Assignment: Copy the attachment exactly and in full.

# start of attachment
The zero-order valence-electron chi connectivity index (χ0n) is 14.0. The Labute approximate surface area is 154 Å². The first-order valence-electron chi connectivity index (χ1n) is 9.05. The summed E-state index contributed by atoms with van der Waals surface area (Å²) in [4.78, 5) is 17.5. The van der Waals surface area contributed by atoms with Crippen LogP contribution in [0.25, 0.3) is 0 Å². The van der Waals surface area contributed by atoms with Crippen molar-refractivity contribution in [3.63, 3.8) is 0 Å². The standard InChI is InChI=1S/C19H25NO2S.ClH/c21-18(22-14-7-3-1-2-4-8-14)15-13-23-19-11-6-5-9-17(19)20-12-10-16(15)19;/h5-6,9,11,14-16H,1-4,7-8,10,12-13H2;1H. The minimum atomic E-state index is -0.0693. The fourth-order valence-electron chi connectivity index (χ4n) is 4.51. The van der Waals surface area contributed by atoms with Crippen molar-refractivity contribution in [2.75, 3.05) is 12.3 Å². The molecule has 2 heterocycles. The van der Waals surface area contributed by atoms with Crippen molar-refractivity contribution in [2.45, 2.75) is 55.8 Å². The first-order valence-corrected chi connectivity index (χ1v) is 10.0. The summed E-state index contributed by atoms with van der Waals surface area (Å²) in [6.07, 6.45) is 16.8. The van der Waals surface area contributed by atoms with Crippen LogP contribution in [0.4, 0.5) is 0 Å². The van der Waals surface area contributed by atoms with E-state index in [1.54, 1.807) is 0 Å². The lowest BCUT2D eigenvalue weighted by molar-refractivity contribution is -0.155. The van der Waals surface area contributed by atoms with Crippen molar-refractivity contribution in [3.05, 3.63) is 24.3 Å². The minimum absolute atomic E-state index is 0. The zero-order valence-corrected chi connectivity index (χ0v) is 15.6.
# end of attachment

The zero-order valence-electron chi connectivity index (χ0n) is 14.0. The Labute approximate surface area is 154 Å². The first-order valence-electron chi connectivity index (χ1n) is 9.05. The summed E-state index contributed by atoms with van der Waals surface area (Å²) in [4.78, 5) is 17.5. The van der Waals surface area contributed by atoms with Crippen LogP contribution in [0.25, 0.3) is 0 Å². The van der Waals surface area contributed by atoms with Crippen molar-refractivity contribution in [3.63, 3.8) is 0 Å². The standard InChI is InChI=1S/C19H25NO2S.ClH/c21-18(22-14-7-3-1-2-4-8-14)15-13-23-19-11-6-5-9-17(19)20-12-10-16(15)19;/h5-6,9,11,14-16H,1-4,7-8,10,12-13H2;1H. The minimum atomic E-state index is -0.0693. The fourth-order valence-electron chi connectivity index (χ4n) is 4.51. The van der Waals surface area contributed by atoms with Crippen molar-refractivity contribution in [2.75, 3.05) is 12.3 Å². The molecule has 2 heterocycles. The van der Waals surface area contributed by atoms with Crippen molar-refractivity contribution in [2.45, 2.75) is 55.8 Å². The first-order valence-corrected chi connectivity index (χ1v) is 10.0. The summed E-state index contributed by atoms with van der Waals surface area (Å²) in [6.07, 6.45) is 16.8. The van der Waals surface area contributed by atoms with Crippen LogP contribution in [0.4, 0.5) is 0 Å². The van der Waals surface area contributed by atoms with E-state index in [1.54, 1.807) is 0 Å². The lowest BCUT2D eigenvalue weighted by molar-refractivity contribution is -0.155. The van der Waals surface area contributed by atoms with Crippen molar-refractivity contribution in [3.05, 3.63) is 24.3 Å². The minimum absolute atomic E-state index is 0. The zero-order valence-corrected chi connectivity index (χ0v) is 15.6.